Increasingly friendly? Radical Right Populist Parties and the Centre-Right

How should mainstream centre-right parties treat radical right populists? Should they consider them as potential coalition partners when they represent a sizeable section of voters or should they always ostracise them on the grounds that they promote an anti-liberal democratic and ethnically prejudiced vision of society?

And how should radical right populist parties treat mainstream centre-right ones? Should they consider them as a means to secure greater public legitimacy and access to government by allying with them or should they stay pure and shun them as part of the establishment?

Populism Populist Slogan Board Question School

These are dilemmas that centre-right and radical right populist parties in an increasing number of twenty-first century Western democracies have to grapple with, especially when accessing government requires cooperation.

The outcomes are extremely varied: running from the full inclusion of radical right populists in cabinet in Austria and Italy at the beginning of the new century to the long-standing refusal of all mainstream parties to have anything to do with them in places like Belgium and Sweden. Meanwhile, in countries such as the Netherlands and Denmark, we have seen the halfway-house solution of the centre-right and radical right striking parliamentary support deals.

In our new ARC Discovery Project, we aim to explain why some radical right-wing populists in Western democracies enter governmental alliances with mainstream parties while others remain as isolated pariahs. We will look in particular at two aspects of mainstream-populist collaboration.

The first is ‘Social and Political Acceptability’. Partnerships with radical right populists can be highly controversial. For example, although such cooperation was the only way the Swedish centre-right could have stayed in power after the 2014 general election, it was considered beyond the pale. Hence, regardless of office-seeking or other considerations, cooperation with radical right populists is simply not an acceptable option in some democracies. We will look at when and why that is – or is not – the case.

The second aspect is ‘Radical Right Populist Agency’. Given their denunciation of elites, radical right populists may prefer not to cooperate with mainstream parties or to do so only in strictly-defined ways. This was the case in 2015 for the Danish People’s Party, which despite being the larger party, chose not to take cabinet seats alongside the centre-right. Instead, it props up the government in exchange for policy concessions. In other words, for their own ideological or strategic reasons, radical right populists may choose complete or partial ‘self-exclusion’ over becoming full mainstream partners.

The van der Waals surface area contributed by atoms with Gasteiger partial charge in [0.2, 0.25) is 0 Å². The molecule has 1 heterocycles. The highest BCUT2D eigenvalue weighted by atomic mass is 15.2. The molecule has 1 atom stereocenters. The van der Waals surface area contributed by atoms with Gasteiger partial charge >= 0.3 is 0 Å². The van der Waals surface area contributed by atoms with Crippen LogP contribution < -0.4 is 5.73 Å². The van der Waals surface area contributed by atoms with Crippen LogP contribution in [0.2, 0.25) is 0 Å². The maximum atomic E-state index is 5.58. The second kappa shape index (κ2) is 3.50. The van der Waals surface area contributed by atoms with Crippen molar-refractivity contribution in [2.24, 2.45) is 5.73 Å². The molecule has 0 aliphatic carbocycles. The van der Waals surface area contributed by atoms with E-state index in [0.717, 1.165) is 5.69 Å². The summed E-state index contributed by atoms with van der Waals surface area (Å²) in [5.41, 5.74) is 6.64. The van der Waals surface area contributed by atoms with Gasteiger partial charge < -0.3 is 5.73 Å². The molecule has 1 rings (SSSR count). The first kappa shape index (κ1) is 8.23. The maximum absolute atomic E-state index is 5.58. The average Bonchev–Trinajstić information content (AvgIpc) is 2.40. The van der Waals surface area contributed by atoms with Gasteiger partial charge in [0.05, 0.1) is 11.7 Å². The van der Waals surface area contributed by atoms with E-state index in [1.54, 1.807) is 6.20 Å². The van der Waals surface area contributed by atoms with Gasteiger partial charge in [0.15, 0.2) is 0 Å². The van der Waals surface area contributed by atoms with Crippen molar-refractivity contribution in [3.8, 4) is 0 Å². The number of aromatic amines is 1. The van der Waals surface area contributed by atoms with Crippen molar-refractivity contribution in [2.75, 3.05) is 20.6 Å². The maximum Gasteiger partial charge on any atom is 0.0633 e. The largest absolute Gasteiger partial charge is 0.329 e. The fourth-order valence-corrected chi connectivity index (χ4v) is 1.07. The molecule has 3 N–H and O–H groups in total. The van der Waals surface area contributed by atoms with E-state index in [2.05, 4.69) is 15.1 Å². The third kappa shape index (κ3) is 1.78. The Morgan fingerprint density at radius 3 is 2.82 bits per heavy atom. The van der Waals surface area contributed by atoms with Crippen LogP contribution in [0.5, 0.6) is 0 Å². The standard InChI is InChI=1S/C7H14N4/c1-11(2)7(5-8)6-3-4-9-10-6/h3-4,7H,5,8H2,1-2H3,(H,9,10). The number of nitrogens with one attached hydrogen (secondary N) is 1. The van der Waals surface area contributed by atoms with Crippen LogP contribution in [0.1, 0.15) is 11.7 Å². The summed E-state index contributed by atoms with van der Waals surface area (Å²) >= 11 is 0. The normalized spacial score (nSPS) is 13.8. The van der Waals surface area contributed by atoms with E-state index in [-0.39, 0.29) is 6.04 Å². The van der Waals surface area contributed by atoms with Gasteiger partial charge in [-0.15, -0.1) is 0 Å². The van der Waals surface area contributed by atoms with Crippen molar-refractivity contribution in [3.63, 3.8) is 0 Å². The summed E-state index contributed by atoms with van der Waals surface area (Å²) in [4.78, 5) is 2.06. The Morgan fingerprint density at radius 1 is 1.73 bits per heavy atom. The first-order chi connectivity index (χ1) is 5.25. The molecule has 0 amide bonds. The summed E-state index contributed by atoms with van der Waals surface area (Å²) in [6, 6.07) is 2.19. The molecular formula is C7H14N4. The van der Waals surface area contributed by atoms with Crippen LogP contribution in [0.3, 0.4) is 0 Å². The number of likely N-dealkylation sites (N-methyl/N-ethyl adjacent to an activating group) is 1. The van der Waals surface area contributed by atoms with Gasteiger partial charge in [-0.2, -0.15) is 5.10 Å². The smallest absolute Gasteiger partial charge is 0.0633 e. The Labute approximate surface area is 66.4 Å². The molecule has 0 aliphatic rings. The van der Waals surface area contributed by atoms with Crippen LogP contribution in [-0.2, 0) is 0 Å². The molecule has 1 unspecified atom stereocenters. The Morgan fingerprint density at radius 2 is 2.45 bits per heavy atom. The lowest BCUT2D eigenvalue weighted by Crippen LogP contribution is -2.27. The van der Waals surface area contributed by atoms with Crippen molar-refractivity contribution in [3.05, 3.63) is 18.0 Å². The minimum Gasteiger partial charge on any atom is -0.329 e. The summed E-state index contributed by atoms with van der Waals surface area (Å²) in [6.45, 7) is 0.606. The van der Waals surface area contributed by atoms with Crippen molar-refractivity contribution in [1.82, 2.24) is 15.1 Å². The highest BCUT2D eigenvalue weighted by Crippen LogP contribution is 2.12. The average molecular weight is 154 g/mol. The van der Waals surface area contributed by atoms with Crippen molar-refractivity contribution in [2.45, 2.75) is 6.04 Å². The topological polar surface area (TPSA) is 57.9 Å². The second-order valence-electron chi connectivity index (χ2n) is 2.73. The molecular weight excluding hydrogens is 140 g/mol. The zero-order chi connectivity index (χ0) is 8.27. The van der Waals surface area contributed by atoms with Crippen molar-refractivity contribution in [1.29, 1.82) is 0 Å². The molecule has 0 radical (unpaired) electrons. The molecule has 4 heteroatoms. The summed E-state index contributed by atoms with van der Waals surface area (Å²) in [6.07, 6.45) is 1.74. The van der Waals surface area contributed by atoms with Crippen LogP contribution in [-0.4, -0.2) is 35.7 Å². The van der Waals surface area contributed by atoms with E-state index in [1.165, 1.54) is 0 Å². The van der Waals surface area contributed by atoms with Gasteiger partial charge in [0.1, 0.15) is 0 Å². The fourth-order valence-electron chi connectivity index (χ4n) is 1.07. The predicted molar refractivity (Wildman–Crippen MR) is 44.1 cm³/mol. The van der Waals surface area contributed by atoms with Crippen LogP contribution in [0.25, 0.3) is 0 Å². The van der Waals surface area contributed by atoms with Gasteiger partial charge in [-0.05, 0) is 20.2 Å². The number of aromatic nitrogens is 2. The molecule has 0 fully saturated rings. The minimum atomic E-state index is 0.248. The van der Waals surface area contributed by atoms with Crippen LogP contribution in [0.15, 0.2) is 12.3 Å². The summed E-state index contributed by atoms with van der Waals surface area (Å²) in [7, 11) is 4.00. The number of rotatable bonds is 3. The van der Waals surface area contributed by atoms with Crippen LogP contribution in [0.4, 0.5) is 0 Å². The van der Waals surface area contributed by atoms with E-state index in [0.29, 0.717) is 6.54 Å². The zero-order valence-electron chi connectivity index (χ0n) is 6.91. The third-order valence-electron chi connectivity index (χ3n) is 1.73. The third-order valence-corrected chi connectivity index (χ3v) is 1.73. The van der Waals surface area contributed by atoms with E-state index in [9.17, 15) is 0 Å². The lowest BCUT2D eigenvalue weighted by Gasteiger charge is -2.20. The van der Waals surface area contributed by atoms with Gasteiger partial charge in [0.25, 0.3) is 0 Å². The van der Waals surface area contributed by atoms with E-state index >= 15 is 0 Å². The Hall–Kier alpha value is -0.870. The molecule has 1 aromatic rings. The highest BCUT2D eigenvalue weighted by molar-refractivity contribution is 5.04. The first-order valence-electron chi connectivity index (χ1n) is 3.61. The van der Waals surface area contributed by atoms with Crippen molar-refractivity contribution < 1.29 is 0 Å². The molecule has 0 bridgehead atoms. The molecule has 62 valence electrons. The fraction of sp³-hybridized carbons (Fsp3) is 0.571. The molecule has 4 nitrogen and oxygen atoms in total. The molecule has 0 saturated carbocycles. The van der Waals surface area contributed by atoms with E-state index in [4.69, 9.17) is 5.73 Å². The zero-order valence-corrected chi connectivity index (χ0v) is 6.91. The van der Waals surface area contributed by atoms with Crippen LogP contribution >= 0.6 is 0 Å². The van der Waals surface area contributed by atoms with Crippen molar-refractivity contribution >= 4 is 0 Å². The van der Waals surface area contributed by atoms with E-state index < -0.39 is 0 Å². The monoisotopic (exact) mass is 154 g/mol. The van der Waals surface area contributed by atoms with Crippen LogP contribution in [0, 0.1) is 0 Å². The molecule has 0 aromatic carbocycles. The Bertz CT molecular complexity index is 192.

This is obviously a topic that is becoming increasingly important globally. The rise of radical right-wing populists and, in particular, their acquisition of governmental power is exerting considerable pressure on liberal democracy in many countries. Our project stems from the conviction that, if we want to understand this challenge, we need to understand these parties, the mainstream political, media and public reactions to them and the conditions under which they do (or do not) gain direct influence over government.

And it is also a topic of increasing relevance in Australia, which for most of the past two decades has lacked a strong radical right comparable to those in countries like France and Italy. Not only have we seen the (re)breakthrough of Pauline Hanson’s One Nation Party at the 2016 federal election but media reports have suggested that the Liberals may be willing to strike preference deals with One Nation ahead of state elections in Western Australia and Queensland.

2016 has been a good year for radical right populists. With elections featuring rising radical right parties in Western democracies like the Netherlands, France, and Germany, 2017 promises to be extremely interesting for those of us interested in how they interact with the mainstream.

Duncan McDonnell is a Senior Lecturer in the School of Government and International Relations at Griffith University. He is currently writing a book with Annika Werner about radical right alliances in the European Parliament. In 2017, he will begin work on three new grants from the ARC and the Swedish Research Council. 

Annika Werner is a Research Fellow in the School of Government and International Relations at Griffith University. Parallel to working with Duncan McDonnell on how radical right parties ally with each other and with mainstream parties, she works on multiple projects about the relationships between parties and voters.